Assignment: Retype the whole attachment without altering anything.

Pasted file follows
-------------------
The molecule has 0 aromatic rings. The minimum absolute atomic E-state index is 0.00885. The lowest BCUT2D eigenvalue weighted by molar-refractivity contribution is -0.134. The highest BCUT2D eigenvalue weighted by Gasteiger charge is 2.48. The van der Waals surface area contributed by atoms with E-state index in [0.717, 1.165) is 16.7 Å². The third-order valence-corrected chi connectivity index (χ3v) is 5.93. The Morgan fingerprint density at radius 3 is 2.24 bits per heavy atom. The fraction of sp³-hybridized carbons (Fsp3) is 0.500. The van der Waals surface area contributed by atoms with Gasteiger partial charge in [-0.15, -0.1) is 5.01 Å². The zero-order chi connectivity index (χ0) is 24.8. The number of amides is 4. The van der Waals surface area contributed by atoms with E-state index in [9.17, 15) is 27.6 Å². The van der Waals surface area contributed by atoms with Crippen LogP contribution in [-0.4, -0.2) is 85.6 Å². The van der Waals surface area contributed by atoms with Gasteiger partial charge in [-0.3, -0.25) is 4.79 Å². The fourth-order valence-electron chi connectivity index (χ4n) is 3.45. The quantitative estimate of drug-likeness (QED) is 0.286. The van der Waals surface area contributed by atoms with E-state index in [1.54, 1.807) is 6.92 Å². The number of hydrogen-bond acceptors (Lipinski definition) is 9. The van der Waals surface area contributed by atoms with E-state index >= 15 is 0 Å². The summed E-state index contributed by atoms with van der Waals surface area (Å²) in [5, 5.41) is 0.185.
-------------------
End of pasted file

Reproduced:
The molecule has 0 aromatic rings. The minimum absolute atomic E-state index is 0.00885. The lowest BCUT2D eigenvalue weighted by molar-refractivity contribution is -0.134. The highest BCUT2D eigenvalue weighted by Gasteiger charge is 2.48. The van der Waals surface area contributed by atoms with E-state index in [0.717, 1.165) is 16.7 Å². The third-order valence-corrected chi connectivity index (χ3v) is 5.93. The Morgan fingerprint density at radius 3 is 2.24 bits per heavy atom. The fraction of sp³-hybridized carbons (Fsp3) is 0.500. The van der Waals surface area contributed by atoms with Gasteiger partial charge in [-0.15, -0.1) is 5.01 Å². The zero-order chi connectivity index (χ0) is 24.8. The number of amides is 4. The van der Waals surface area contributed by atoms with E-state index in [9.17, 15) is 27.6 Å². The van der Waals surface area contributed by atoms with Crippen LogP contribution in [-0.4, -0.2) is 85.6 Å². The van der Waals surface area contributed by atoms with Gasteiger partial charge in [-0.3, -0.25) is 4.79 Å². The fourth-order valence-electron chi connectivity index (χ4n) is 3.45. The quantitative estimate of drug-likeness (QED) is 0.286. The van der Waals surface area contributed by atoms with E-state index in [1.54, 1.807) is 6.92 Å². The number of hydrogen-bond acceptors (Lipinski definition) is 9. The van der Waals surface area contributed by atoms with E-state index >= 15 is 0 Å². The summed E-state index contributed by atoms with van der Waals surface area (Å²) in [5, 5.41) is 0.185.